Learned my craft well beforehand –  I spent around two years studying fiction writing itself. I bought way more courses than I needed and kept studying with people until I wasn’t learning any more – or was finding that I needed to correct their erroneous opinions as much as I was learning anything new. And I still have a stack of books on writing that I’ve scraped from all sorts of sources. But early on, I found that you learn best from writers who just happened to write about writing. I didn’t learn much from people who made most of their living from writing texts and courses about writing. (Those books are inflated with redundant material that you’ve already learned. Most every book I’ve read like that could be summated into one or two pages of text.) The rest is all practice. And I wrote years of non-fiction before I moved to fiction. Often two or more blog posts per day, averaging about 2-4K words each. I also ran many of my short stories through ProWritingAid as an editor. (Once I did hire an editor for a non-fiction book. I learned what I needed from her. And I even followed the complex system of Shawn Coyne’s Story Grid for months.) The end result was to quit all the courses when I stopped learning. And threw it all away after I’d internalized and practiced what they said as I tested it all. What tested out and aligned, I kept. This all led me to a study of the truly prolific fiction writers – the Pulp Golden Age writers, as well as the ones who came after them. And those commonalities pushed most of what passes for conventional writer’s “wisdom” right out the window.  (I have a book coming out, slated for December, where I’ll re-compile all this actually useful data based on my year of prolific writing.)

Reading what I love, writing what I love – this I touched on above. You have to be very happy with what you write, every time you read it. A lot of people get behind this concept of “building an avatar” of your ideal customer. For the writer, fiction or non-fiction, it’s far more personal. You write for yourself. You are your ideal customer. Don’t let anyone kid you. There is no “writing to market.” You are your best market. Whatever you love to read is the stuff you’ll end up writing. And if you don’t love what you write, neither will anyone else. Read widely, watch long-running TV series and serials. That’s where you’ll learn how to keep long story arcs going. People today expect that type of entertainment. Provide it – by providing it to yourself, first. You’re going to attract people who like your writing as much as you do. Those are your first 1,000 true fans.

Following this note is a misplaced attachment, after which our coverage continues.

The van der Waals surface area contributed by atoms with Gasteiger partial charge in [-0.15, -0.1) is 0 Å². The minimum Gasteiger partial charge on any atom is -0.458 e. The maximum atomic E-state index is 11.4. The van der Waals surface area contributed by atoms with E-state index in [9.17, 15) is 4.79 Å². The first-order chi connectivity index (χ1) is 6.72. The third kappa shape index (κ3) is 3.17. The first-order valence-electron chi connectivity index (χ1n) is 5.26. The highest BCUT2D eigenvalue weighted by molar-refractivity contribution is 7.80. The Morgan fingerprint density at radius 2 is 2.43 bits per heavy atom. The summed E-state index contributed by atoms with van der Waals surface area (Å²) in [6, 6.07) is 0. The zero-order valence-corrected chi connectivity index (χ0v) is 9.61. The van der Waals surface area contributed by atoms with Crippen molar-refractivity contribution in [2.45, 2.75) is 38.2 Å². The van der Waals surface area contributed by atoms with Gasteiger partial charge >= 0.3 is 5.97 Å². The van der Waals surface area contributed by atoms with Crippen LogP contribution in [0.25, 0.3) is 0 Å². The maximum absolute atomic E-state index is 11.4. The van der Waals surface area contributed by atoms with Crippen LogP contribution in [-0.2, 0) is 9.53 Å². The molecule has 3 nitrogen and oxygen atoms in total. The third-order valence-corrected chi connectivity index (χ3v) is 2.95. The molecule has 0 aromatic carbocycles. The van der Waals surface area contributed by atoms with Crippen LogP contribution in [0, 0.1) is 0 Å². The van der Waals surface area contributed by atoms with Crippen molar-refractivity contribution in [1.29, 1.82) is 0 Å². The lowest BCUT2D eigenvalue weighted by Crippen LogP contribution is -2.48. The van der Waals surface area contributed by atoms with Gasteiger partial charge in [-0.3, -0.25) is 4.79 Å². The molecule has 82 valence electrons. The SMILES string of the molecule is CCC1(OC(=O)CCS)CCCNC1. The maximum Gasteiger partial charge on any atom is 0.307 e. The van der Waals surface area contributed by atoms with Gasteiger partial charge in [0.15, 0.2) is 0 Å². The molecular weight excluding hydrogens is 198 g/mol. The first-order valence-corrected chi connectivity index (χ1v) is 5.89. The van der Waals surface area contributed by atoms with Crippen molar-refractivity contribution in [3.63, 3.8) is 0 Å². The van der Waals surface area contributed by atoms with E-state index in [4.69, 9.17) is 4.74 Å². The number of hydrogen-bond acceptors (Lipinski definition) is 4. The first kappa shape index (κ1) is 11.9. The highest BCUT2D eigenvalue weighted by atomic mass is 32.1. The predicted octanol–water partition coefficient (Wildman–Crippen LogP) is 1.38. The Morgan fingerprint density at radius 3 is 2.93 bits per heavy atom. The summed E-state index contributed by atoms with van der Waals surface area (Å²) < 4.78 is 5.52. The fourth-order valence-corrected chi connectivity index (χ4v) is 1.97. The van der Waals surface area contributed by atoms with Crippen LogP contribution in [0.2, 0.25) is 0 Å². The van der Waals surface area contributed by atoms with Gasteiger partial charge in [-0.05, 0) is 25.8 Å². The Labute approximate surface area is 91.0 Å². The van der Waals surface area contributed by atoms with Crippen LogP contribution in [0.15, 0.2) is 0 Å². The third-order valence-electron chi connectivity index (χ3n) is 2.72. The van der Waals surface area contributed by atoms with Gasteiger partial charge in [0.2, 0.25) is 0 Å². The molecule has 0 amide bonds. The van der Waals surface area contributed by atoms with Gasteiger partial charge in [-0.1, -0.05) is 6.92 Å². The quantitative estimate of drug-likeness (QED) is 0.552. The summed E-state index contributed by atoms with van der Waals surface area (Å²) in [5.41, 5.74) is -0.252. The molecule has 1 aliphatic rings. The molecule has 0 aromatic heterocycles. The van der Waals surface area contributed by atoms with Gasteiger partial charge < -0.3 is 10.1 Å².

Making each book better than the last – most of this year was simply working out how to get my inspiration trained and work-flows ironed out.I didn’t start out with really long stories, and I did scrounge up all the unpublished short fiction works I had written at any time. Studying these gave me what I needed to improve on. Only in the last couple of months have I gotten into writing real serials. Before that, I’ve been working simply on being able to write single-standing books. The last two weeks were set up for learning how to frame these books into serials, which is how story stories bridge to longer novels and story arcs.

Studying perennial-selling books – ignore the also-rans. Theodore Sturgeon stated a near-universal truth: “90% of everything out there is crud.” While he was speaking of Science Fiction, it’s very applicable to the bulk of the books being produced in any and every generation. Look up Louis L’Amour, Max Brand, Arthur Conan Doyle, and others. These books continue to sell and get downloaded regardless. Gutenburg.org has lists of these that have gone into the public domain. Those are the ones to dissect, emulate, internalize. There are huge numbers of current “bestsellers” who won’t be selling in a few years – unless someone is keeping them advertized constantly. Love what you read, write what you love – and you’ll publish for the ages.

What Are The Results?

  • This year, in ten months, I’ve written and published 88 short stories. I plan to write the other 12 in October (3 per week) just to make that quota.
  • I’ve published 21 anthologies and two 200+ page novels from earlier NaNoWriMo efforts.
  • Total original fiction books published on Amazon (and everywhere else – by at least Amazon’s minimum of 2500 words per book.) – 111
  • All in 10 months, which is an average of nearly 9 books per month, or just over two per week.
  • 1,798,422 words published (including anthologies.) Nearly 36K words per week (The power of anthology leverage.)

Any perennials sellers? Too soon to tell. L’Amour was first told his books never went out of print after he’d been writing for 10 years. I’ve almost gotten through my first one.

PS. The profits? Come from lots of books available everywhere. Writing short, publishing long. Putting your best out every time will make people want to find out all your earlier ones. Stay tuned: next year’s challenge will be devoted to developing a true profit engine from content-based business.

PPS. Still not convinced? Look me up in 10 years. If I keep up this rate, I’ll have a thousand books published, easy. At least a hundred of those won’t be crud…

The post Fiction Writing: How to Build a Profit-Making NaNoWriMo Habit appeared first on Living Sensical.